CHAMPAIGN, Ill. – Conjure up an image of an 18th-century Frenchwoman, and what do you see? Marie Antoinette, perhaps, dressed in an elaborately pouffed and layered gown of silk, its edges embellished with ribbons and lace, both the bodice and hemline dangerously low.
Thanks to portraits, paintings and drawings, we have a good idea of what the Queen of France, her court and even her more humble countrywomen looked like, but we knew almost nothing about the women who made their clothing or the way their labor was organized, until now.
Challenges. A new history of the seamstresses’ guild in France delivers the material, so to speak, on dressmaking and the dressmakers – a large and successful collection. Along the way, the book challenges pre-existing ideas about women’s work in early modern Europe.
In “Fabricating Women: The Seamstresses of Old Regime France, 1675-1791,” author Clare Haru Crowston argues that the women of this time period were not merely “parasitic consumers” of new fashions, but also “the most important makers and sellers of female clothing.”
Their work allowed them to become agents of change for their gender.
Details explored. Combining archival evidence with images, technical literature, philosophical treatises and fashion journals, Crowston, historian at the University of Illinois, not only explores the details – techniques seamstresses used to make and sell clothing – but also examines larger questions, like the social, economic and political impacts of their guild from the reign of Louis XIV to the Revolution.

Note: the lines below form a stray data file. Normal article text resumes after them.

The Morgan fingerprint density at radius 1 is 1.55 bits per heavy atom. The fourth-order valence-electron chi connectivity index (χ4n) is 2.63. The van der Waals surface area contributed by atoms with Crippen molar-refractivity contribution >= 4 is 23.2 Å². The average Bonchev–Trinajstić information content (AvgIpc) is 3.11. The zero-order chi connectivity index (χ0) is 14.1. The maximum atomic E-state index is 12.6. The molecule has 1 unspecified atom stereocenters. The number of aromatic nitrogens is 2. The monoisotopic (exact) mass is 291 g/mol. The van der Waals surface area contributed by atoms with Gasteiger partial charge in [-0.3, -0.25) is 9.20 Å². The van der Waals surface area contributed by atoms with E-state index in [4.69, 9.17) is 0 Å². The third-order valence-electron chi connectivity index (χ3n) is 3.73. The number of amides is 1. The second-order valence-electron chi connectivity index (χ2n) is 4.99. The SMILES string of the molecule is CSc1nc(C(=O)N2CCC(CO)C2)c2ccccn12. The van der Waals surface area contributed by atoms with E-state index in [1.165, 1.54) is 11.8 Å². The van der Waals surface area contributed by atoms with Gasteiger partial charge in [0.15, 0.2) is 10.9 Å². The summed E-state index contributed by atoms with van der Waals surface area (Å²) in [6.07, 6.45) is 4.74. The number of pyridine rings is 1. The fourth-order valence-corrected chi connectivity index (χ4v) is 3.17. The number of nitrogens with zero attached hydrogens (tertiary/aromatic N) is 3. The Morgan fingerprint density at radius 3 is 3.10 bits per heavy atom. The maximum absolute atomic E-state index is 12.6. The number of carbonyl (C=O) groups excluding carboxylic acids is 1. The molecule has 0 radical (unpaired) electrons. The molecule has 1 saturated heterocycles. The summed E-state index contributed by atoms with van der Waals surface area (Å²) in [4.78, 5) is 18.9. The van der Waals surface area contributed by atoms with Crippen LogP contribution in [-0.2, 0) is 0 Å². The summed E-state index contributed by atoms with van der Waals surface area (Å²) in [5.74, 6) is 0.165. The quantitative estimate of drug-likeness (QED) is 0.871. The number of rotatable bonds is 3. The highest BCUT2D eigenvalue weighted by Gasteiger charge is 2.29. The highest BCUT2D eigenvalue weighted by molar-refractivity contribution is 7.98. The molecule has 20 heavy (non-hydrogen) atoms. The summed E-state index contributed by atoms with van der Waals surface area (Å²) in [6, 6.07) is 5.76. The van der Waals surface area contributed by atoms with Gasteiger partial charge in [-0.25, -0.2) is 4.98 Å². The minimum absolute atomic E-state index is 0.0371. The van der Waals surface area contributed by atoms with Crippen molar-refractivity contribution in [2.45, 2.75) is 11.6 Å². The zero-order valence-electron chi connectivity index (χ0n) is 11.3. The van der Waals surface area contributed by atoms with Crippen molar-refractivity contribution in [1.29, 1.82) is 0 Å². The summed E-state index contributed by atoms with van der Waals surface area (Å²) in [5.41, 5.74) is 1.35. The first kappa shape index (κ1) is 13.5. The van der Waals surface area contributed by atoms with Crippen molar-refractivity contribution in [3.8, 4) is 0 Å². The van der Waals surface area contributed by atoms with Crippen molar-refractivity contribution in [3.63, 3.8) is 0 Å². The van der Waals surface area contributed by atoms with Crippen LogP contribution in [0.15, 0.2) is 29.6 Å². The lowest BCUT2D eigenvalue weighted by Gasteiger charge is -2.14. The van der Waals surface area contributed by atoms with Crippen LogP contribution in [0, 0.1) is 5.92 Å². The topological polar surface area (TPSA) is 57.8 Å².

Seamstresses formed one of the largest trades in Old Regime France, consistently outnumbering tailors in their independent or joint guilds. One of the reasons for their success was the scarcity of alternatives, as a result of restrictions on female employment in many trades.
Breaking boundaries. In Crowston’s portrait of the private lives of seamstresses, readers can see how they went beyond traditional boundaries by choosing to remain single and establish their own households.
Individually and as a group, the seamstresses contributed greatly to “a new articulation of the difference between male and female work,” and, indeed, to “changing gender ideologies.”
Not insignificantly, the garments they made “both reflected and shaped modern conceptions of femininity.”
Seamstresses, therefore, can be characterized as feminists, Crowston argues, to the extent that they “aimed to redress the particular limitations women faced in economic and social life.”
They were “self-conscious of the inequalities imposed on women in the labor market and therefore viewed their trade as a protected haven of female work and autonomy.”
Still, Crowston concedes that the guild’s success had paradoxical consequences for women. Its growing membership and visibility “ultimately fostered an essentialized femininity that was tied to fashion and appearances.”
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